I live in Ontario Canada.

So most of the powerful weed killers are not allowed here.

I used Roundup and Weeb Begon but neither of them are good enough.

My backyard is now full of weeds of all types including clover and dandelions and other stuff.

I recently tried Vinegar and Salt, which works well on weeds but kills grass too.

Are there a better solution than vinegar?

My backyard is around 8000 sqr ft.

Here are some photos


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More weed

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Crab grass

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More Crab grass

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More Clovers

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Dead grass from Vinegar usage

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  • Are the surrounding properties also full of weeds? Could you post some photos. Jul 24, 2023 at 20:04
  • @RohitGupta yes my neighbours from both sides are careless.. I will take photos today and update this post
    – asmgx
    Jul 24, 2023 at 20:23
  • @RohitGupta updated the post with photos
    – asmgx
    Jul 25, 2023 at 1:23
  • 1
    The OP wants something stronger than Roundup (glyphosate). Does such a thing exist? In my experience, glyphosate kills pretty much everything (including grass, so it’s no use on lawn weeds).
    – bubba
    Jul 25, 2023 at 13:04

3 Answers 3


There are just to many weeds for a sensible spraying operation. Roundup is pretty good. You just have to keep using Roundup say fortnightly until you win. It will take a while and you will have a very patchy lawn. You absolutely have to spray before the weeds go to seed. Also be aware that some seeds can last in the soil for decades.

Otherwise spray the whole area with roundup, and reseed the lawn. My suggestion for reseeding would be to use a farm mix (rye and clover). It grows fast, but would require mowing more often. Or just give up and live with crab grass.

If you are looking for more organic methods. I have used a gas burner weed killer gadget. But I gave up as it was a very slow process.

You can also use boiling water, I am not sure if a residential gadget exists for this.

There are selective chemicals such as 2,4-D 720 AMINE - Broadleaf weed control but they may not be available there. In NZ, more dangerous chemicals are allowed to be sprayed by licensed operators. So, Google for such operators, they may be able to help.


With the greatest respect, the easiest solution is to realise that there is no logical reason why domestic lawns have to be weed free. It's different if you're a professional groundsperson. In that case you need to eradicate lawn weeds as they can interfere with the play of the ball. That requirement doesn't apply to domestic gardeners. You can chose, for cosmetic reasons, to have a weed-free lawn, but if you do so you are setting yourself up for a huge amount of work, plus you'll be using potentially environmentally unfriendly chemicals. Relabel those "weeds" as wild flowers and, hey presto, the problem is solved.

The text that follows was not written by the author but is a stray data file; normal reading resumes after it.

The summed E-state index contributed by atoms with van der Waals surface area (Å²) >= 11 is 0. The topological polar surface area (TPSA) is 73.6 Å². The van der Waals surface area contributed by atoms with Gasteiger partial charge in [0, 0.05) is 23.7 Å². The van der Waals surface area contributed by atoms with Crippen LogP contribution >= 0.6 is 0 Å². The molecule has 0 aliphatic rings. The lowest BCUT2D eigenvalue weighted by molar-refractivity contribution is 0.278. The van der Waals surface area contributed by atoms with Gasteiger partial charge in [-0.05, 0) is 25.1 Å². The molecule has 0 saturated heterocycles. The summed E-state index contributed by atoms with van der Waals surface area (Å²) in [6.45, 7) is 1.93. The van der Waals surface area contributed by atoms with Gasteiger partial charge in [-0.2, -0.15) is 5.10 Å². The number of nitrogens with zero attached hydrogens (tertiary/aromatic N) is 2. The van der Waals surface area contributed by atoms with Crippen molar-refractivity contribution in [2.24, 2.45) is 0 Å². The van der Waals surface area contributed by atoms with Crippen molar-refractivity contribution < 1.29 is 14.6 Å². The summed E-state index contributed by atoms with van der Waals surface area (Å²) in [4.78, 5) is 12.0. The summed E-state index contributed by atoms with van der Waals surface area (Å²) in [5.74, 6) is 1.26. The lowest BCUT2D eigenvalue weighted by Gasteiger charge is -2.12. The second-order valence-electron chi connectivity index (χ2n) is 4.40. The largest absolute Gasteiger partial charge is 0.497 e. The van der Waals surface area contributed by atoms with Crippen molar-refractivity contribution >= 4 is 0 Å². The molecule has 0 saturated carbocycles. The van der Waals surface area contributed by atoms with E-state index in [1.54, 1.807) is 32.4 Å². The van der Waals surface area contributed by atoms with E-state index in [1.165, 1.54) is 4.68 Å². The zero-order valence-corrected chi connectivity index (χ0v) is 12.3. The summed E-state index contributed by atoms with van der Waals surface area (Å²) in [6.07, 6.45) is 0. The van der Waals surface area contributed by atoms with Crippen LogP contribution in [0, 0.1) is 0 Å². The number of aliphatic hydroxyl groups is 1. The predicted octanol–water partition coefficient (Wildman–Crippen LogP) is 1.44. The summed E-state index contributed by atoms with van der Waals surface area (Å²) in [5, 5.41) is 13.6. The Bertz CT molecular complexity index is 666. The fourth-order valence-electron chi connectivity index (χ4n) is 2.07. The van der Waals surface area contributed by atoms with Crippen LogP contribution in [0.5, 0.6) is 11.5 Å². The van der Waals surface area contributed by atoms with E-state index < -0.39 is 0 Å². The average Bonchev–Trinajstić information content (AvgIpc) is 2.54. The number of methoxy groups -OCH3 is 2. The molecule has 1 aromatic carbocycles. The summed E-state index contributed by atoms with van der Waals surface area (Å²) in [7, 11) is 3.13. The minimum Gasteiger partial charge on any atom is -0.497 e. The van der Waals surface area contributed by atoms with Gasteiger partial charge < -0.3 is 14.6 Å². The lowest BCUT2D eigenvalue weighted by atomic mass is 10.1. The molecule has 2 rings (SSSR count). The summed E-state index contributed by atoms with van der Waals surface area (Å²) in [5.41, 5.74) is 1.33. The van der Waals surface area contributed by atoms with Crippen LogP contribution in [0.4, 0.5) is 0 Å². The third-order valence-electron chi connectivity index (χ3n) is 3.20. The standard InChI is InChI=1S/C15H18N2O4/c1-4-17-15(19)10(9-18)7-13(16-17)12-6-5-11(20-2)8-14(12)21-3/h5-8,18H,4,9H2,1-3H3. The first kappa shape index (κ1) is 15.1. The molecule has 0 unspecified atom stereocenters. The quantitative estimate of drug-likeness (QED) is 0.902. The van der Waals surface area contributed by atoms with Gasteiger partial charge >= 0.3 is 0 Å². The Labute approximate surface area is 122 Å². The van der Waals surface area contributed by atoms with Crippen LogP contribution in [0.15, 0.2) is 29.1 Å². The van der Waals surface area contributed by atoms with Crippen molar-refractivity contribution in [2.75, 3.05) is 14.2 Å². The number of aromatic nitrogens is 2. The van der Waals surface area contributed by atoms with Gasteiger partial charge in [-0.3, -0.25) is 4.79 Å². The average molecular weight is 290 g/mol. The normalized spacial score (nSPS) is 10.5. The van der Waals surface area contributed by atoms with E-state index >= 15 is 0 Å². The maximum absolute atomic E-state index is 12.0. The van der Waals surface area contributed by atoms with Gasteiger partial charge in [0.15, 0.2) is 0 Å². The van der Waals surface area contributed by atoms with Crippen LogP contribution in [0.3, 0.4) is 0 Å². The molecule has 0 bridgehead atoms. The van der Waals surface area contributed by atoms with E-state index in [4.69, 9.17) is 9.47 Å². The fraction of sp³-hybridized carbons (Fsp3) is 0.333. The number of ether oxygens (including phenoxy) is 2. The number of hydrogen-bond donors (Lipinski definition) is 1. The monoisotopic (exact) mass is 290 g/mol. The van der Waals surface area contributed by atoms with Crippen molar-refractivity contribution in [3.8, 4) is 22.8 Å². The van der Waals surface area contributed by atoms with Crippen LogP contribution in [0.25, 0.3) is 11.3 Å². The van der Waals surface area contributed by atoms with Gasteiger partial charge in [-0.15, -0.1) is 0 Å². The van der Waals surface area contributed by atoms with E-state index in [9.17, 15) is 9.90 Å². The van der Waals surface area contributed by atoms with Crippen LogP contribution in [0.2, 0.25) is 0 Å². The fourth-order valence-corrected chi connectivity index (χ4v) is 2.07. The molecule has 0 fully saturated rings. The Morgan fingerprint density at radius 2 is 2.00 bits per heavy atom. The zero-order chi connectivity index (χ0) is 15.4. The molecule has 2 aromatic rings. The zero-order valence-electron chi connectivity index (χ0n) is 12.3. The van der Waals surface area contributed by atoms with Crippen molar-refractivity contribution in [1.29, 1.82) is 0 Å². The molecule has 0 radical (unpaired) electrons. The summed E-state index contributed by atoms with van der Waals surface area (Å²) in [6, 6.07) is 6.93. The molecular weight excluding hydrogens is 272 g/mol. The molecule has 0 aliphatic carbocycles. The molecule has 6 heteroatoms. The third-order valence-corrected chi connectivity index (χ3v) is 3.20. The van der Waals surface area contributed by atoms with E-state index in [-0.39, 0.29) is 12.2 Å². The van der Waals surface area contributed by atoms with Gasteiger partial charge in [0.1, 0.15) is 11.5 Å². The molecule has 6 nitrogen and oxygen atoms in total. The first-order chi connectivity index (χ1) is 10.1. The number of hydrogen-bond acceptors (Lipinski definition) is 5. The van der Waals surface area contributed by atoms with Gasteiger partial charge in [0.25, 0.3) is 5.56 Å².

Roundup is not a selective weedkiller. Spray it on a lawn and it will kill everything, grass and weeds. Save the salt and vinegar for your fish and chips. They (salt and vinegar, not fish and chips) are not effective weedkillers and you risk poisoning your soil if you use them.

The Royal Horticultural Society provide (UK based) advice on controlling lawn weeds here.

  • I agree with reframing what is a 'weed', though I don't think it's quite fair to say wanting a monoculture lawn is illogical when we don't know the logic that lead the poster there. We may just have different sensibilities.
    – MackM
    Jul 25, 2023 at 16:47
  • @MackM - I did think it worth stressing that there are sound practical reasons why professionals need a weed-free turf and that those reasons do not apply to domestic lawns. The Government of Ontario obviously agrees with those sentiments. Their website states they have banned various common herbicides (including, questionably in my opinion, glyphosate) "for cosmetic purposes because they may pose an unnecessary risk to human health, particularly children’s health."
    – Peter4075
    Jul 25, 2023 at 17:43

I only know one method that removes all of the plants you don't want and none of the plants you do want- mechanical control. Physically remove or damage the unwanted plant until it dies.

That can mean destroying the above ground portion of the plant by cutting or tearing it off, and doing that again and again until the plant is exhausted and dies.

That can also mean pulling the weed out. This is easier after a rain and there are tools that can help you. If you get the entire root the plant will not grow back, and if you leave part behind what grows back will be weaker because of what you took last time.

Either of these methods will require several passes, with the first pass taking much more time than the others. The more frequently you pass over the area the easier each pass will be as well, and it's important to get the plant out of the ground before it sets seeds and starts a new generation. I personally find it relaxing as well.

As a final aside, I want to echo another answer that you may want to consider accepting some of those plants as part of the lawn. Especially clover is very popular in lawns because can outcompete many weeds and improves the soil while it grows, is hardy enough to stay green in dry conditions, and most importantly it is good luck.

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